· The United Nations ‘Basic Principles and Guidelines on the Right to A Remedy and Reparation for Victims of Gross Violations of International Human Rights Law and Serious Violations of International Humanitarian Law’ provides a framework for a comprehensive reparatory justice process.
· The International Decade for People of African Descent, proclaimed by General Assembly resolution 68/237 and to be observed from 2015 to 2024, provides an opportunity for the United Nations, Member States, civil society and all other relevant actors to join together with people of African descent and take effective measures for the implementation of the programme of activities in the spirit of recognition, justice and development.
· The work of Dr Nicola Frith, Professor Joyce-Hope-Scott, the Pan-Afrikan Reparations Coalition in Europe (PARCOE), the International Network of Scholars & Activists For Afrikan Reparations (INOSAAR) and their Principles of Participation which have been endorsed by the International Social Movement for Afrikan Reparations (ISMAR) and a global process of engagement in the UK, the US, Africa and the Caribbean.
· The CARICOM Reparation Commission has worked on a path to reconciliation, truth, and justice for the victims of slavery and their descendants. Further to this, it campaigns on the moral, ethical and legal case for the payment of reparations by the Governments of all former colonial powers and relevant institutions of those countries to the nations and people of the Caribbean Community for the Crimes against Humanity of Native Genocide, the TTEA and a racialised system of chattel Slavery.
· In 1993 Bernie Grant, MP tabled Early Day Motion (EDM) #1987 in the House of Commons welcoming the Abuja Proclamation after the first Pan-African Conference on Reparations sponsored by the Organisation of African Unity urging all countries who were enriched by enslavement and colonisation to review the case for reparations for “Africa and to Africans in the Diaspora”.
· In 2003 the Lambeth based Black Quest for Justice Campaign (BQJC) initiated a class action for Pan-African Reparations for Global Justice against Queen Elizabeth II and agents of the Crown as Head of State and Head of the British Commonwealth calling for the establishment of a Reparations Commission of Inquiry. This action was denied on the grounds that the Crown could not be prosecuted, and these crimes could not be enforced prior to the enactment of the International Criminal Courts Act in 2001.
· In 2004 the Rastafarian movement were denied their appeal for reparation because the UK government felt it could not be held responsible for events of past centuries.
· Since 2015, the Stop the Maangamizi Campaign (The Maangamizi is the African Holocaust of chattel, colonial and neocolonial forms of enslavement) in association with the Afrikan Emancipation Day Reparations March Committee have been organising the annual Afrikan Emancipation Day Reparations March. The campaign presented the Stop the Maangamizi Petition to the Office of the UK Prime Minister calling for the establishment an All-Party Parliamentary Commission of Inquiry for Truth and Reparatory Justice.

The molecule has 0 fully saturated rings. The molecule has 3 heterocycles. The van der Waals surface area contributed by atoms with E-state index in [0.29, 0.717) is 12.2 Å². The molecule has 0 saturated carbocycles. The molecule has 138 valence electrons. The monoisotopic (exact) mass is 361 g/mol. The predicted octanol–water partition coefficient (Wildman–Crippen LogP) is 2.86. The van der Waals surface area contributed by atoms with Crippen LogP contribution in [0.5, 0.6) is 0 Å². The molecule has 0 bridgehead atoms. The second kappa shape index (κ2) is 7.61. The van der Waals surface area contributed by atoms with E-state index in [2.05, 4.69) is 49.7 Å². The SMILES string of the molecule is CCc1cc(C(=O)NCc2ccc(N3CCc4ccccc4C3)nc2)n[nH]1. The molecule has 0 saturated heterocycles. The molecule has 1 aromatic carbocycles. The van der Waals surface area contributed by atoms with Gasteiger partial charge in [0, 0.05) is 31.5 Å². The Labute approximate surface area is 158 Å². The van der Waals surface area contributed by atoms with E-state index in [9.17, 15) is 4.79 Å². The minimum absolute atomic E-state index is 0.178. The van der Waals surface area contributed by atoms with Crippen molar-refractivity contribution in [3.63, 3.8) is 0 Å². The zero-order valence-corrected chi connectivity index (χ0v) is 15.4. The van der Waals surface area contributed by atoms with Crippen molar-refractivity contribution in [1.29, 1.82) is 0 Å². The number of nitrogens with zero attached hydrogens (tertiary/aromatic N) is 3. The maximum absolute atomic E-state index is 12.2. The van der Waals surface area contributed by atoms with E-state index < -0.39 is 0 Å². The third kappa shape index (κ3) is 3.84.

· It is institutions such as the Black Cultural Archives and the International Museum of Slavery which effectively teach people about the history of the TTEA and its legacy, not statues of enslavers like Edward Colston or Robert Clayton.
· The national curriculum fails to educate our nation’s children and young people about the history of slavery and its repercussions.
· The announcement that Lambeth is conducting an audit of all Lambeth’s public landmarks, statues roads names and works of art in the borough for any links with slavery by Cllr Sonia Winifred, and the consultation which will follow on the results of the audit.
· The celebration of Windrush Day 2020 on 22nd June, and the contribution of Cllr Sonia Winifred, Lambeth Council, and organisations in Lambeth such as the Black Cultural Archives in campaigning for justice for the Windrush generation, and for a permanent Windrush memorial in Windrush Square.
· To call on the UK government to establish a commission to study the impact of the United Kingdom’s Transatlantic Traffic in Enslaved Africans on social, political and economic life within the UK and the rest of the world in order to begin understanding the legacy of slavery on the society we live in and to start conversations on how to address it, which go further than a symbolic apology.
· Write to the Speaker of Parliament, Chair of the Women and Equalities Committee and Chair of the Home Affairs Committee to request that they establish, and seek UK Government support for, an All-Party Parliamentary Commission of Inquiry for Truth and Reparatory Justice and call on the Government to commit to holistic reparations taking into consideration various proposals for reparations in accordance with the United Nations Framework on Reparations.
· To support the innovative work which has been carried out by the Runnymede Trust, the Black Curriculum and others to engage young people and teachers with more expansive, representative and inclusive histories of Britain, and to overhaul the curriculum to better educate about the United Kingdom’s role in slavery.
Clerk’s note: 4 unable to vote due to technical reasons.